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The euro zone crisis, and the mainstream opinion formers’ response to it, raises the question of nationalistic understandings of the way the world works, and how these understandings frame our perception of where our interests lie.

Parliament or democracy

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From the 1850s onwards, against a background of great new wealth in society and a working class that was more independent and resourceful, the 'problem of democracy' became urgent for the rich and powerful. In general wealth was rising throughout society, but so was the greed of those who owned the new factories, mines and plantations. The key question was: what was to be done about the general demand for democracy, and about the incessant clamour for political rights which, during the revolutions of 1848, had almost got completely out of hand?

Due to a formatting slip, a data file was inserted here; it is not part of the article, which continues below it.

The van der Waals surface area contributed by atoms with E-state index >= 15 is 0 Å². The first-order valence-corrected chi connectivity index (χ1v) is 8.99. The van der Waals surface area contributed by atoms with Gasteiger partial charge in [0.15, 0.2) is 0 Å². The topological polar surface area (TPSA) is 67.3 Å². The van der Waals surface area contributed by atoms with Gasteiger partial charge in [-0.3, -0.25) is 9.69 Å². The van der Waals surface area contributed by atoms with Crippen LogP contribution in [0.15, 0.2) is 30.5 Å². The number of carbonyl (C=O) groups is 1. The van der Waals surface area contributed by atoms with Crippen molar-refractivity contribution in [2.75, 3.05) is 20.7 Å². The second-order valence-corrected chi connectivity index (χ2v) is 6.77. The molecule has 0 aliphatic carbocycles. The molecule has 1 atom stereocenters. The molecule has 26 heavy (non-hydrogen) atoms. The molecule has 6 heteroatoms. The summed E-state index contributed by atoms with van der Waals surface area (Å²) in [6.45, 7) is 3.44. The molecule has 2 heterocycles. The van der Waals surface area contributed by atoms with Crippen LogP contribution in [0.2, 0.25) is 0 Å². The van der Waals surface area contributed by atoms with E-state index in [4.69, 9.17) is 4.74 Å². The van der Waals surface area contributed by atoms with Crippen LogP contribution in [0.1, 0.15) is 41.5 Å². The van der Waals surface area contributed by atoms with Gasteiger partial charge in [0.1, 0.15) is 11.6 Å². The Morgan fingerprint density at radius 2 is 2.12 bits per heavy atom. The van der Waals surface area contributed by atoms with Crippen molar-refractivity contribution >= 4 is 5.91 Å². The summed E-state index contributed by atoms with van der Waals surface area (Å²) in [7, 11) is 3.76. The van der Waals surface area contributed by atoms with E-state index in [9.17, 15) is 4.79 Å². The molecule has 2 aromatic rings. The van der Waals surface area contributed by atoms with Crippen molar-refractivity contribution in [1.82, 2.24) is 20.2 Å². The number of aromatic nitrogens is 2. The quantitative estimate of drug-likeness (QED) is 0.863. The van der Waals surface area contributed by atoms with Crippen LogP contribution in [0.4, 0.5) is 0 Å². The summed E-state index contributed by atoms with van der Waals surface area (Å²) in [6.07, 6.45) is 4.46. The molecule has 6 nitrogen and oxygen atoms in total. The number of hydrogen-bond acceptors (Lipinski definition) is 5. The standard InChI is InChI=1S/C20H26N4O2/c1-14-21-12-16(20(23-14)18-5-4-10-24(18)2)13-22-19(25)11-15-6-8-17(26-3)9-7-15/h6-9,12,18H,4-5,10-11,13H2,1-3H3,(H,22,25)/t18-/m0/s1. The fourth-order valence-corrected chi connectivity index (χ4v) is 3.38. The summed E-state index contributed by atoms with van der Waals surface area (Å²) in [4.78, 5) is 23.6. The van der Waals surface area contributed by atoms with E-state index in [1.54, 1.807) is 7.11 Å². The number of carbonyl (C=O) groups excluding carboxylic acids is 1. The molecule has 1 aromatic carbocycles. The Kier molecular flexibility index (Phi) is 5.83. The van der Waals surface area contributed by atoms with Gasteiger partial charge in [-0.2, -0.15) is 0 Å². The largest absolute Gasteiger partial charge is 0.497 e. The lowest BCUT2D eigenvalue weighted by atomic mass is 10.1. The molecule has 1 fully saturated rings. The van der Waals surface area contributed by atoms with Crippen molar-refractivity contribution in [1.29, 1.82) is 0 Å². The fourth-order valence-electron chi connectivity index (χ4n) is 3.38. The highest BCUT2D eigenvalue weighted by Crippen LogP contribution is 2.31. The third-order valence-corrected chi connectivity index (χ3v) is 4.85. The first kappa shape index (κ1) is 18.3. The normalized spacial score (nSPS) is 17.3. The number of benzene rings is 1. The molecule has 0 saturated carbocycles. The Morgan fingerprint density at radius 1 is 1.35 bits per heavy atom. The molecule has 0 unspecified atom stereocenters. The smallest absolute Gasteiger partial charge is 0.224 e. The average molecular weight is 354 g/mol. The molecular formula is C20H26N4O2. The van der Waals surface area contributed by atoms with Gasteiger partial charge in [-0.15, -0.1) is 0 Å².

Thinking about Anarchism: What is anarchism?

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Many people still associate anarchism with violence, destruction, and chaos. This concept of anarchism is reinforced by the corporate media, and those that have an interest in discrediting the anarchist movement. Needless to say this idea of anarchism bears no correlation with the society we are trying to create, or our struggle to achieve it.

Anarchism and Elections